After a year-long fight with the IRS on turning over customer data, Coinbase both won and lost.  It won in that the court significantly narrowed the type of information that it was ordered to turn over to the IRS.  It lost in that it was still required to turn over data on approximately 13,000 customers.  For the 13,000 customers this means that the IRS may now be contacting you to let you know that you may owe additional tax.
Continue Reading Information on 13,000 Coinbase Customers Turned Over to IRS – Was Your Information Among Them?

On March 1, Steptoe is hosting a workshop in New York on the tax consequences of investing in cryptocurrency, as well as common methods of tax structuring for individuals and entities using, trading, and investing in cryptocurrency and tokens. The workshop will feature discussions on a range of topics from determining basis, income, and capital

Background

Before 2014, the treatment of virtual currency for tax purposes was somewhat of an open question.  That is, would it be treated like a currency?  Maybe a foreign currency?  Or would it be treated like property?  Or maybe a commodity or a derivative?  The IRS took initial steps to answering that question in Notice 2014-21, where the IRS asserted that virtual currency would be treated like property.

A lot of practitioners thought that this was probably the right answer, as did many significant investors, but for ordinary folks who have been using bitcoin or other virtual currency to buy goods and services, it may have been a bit surprising.  Essentially, the IRS characterization means that if you go to Starbucks and use bitcoin to buy your coffee, while it may seem to you the same as using dollars, for tax purposes, it’s more like using gold.  And if your gold has appreciated in value since you acquired it, you may owe tax on the gain.  Same thing with virtual currency.  The problem arises because using virtual currencies to buy things seems much more like using cash than like using gold, so many virtual currency users may not have even considered that there could be potential tax consequences.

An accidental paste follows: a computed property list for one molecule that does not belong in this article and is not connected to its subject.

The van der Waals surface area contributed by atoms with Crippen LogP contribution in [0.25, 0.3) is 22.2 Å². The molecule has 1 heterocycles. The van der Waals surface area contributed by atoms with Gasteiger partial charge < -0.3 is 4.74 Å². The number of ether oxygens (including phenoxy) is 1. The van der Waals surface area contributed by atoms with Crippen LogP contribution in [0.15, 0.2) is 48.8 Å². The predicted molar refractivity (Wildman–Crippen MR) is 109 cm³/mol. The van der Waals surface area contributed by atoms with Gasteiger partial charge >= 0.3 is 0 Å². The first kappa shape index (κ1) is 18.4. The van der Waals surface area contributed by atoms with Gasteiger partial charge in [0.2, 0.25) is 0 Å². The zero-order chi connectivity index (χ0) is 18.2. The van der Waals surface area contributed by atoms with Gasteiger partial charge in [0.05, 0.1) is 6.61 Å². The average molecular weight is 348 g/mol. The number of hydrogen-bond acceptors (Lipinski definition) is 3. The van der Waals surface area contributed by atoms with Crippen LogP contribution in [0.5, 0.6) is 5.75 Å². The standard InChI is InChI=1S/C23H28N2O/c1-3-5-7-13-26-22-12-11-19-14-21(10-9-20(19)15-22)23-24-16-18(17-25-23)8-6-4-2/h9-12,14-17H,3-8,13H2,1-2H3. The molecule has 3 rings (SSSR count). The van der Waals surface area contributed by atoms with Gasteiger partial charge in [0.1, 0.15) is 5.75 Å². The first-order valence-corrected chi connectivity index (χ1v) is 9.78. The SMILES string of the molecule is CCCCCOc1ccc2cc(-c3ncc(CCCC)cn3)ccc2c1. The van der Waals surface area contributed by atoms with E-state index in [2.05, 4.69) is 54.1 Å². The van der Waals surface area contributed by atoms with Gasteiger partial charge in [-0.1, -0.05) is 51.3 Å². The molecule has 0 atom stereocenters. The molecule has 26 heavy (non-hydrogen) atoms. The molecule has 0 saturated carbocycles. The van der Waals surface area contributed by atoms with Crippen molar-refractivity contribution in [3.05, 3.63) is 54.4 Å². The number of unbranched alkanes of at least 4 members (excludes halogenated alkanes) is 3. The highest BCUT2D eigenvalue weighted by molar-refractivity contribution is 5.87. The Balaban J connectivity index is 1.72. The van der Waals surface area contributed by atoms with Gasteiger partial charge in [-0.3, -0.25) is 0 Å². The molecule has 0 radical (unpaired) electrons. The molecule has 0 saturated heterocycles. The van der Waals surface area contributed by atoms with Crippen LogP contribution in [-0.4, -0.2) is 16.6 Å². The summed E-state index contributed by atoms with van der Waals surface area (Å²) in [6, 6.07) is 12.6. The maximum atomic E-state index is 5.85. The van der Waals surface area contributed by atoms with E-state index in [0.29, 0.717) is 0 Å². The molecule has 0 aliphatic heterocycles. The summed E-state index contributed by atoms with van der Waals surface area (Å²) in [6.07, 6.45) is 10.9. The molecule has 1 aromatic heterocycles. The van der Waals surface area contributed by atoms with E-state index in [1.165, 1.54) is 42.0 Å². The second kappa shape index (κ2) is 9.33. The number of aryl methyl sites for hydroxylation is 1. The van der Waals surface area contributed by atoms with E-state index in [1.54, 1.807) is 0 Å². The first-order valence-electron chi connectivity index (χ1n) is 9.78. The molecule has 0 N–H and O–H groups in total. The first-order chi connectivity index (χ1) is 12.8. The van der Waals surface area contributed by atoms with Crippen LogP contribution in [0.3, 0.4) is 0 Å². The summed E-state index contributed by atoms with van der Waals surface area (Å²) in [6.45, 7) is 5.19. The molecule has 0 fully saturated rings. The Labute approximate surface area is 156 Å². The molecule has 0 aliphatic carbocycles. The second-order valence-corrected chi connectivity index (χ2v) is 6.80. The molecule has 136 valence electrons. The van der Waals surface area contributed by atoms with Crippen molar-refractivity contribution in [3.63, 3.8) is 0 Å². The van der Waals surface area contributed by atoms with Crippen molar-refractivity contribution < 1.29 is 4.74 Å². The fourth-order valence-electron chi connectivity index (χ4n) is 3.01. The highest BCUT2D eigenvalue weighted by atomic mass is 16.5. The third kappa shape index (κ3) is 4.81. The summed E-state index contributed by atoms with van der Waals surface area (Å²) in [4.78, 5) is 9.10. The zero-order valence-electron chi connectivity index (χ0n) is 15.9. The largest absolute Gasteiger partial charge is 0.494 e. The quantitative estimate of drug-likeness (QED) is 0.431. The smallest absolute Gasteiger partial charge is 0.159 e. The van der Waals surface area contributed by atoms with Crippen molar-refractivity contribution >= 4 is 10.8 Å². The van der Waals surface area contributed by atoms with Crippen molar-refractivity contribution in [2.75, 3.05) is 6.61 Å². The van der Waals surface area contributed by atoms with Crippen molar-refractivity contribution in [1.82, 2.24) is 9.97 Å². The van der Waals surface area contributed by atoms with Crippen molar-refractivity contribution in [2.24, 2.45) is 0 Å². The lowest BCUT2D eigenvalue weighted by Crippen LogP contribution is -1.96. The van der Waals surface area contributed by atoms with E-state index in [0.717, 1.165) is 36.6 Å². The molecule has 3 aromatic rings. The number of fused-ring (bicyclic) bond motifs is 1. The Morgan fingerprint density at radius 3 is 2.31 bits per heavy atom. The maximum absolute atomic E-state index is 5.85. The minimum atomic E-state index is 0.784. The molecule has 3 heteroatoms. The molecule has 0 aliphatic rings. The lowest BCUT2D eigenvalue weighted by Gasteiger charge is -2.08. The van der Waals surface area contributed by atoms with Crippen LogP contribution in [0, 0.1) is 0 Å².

Continue Reading Bitcoin, Ether, and Ripple, Oh My! How the IRS Taxes Digital Currency

The Chamber of Digital Commerce and Steptoe & Johnson LLP today announce the formation of the Digital Assets Tax Policy Coalition, a Washington, DC-based coalition created to help develop effective and efficient tax policies for the growing virtual currency markets.  The move comes in response to a lack of recent guidance from the Internal Revenue Service, which since 2014 has considered digital currencies to be property, not currency, for tax purposes.

The Digital Assets Tax Policy Coalition intends to help develop policies that work for both the industry and government.  Developing these policies will allow the IRS to implement the recent recommendations by the Treasury Inspector General for Tax Administration (TIGTA) that the IRS develop a strategic plan for its virtual currency program and create third-party tools to allow for greater compliance, while minimizing the need for aggressive and burdensome enforcement actions.

Continue Reading Tax Coalition Forms to Address Digital Asset Uncertainty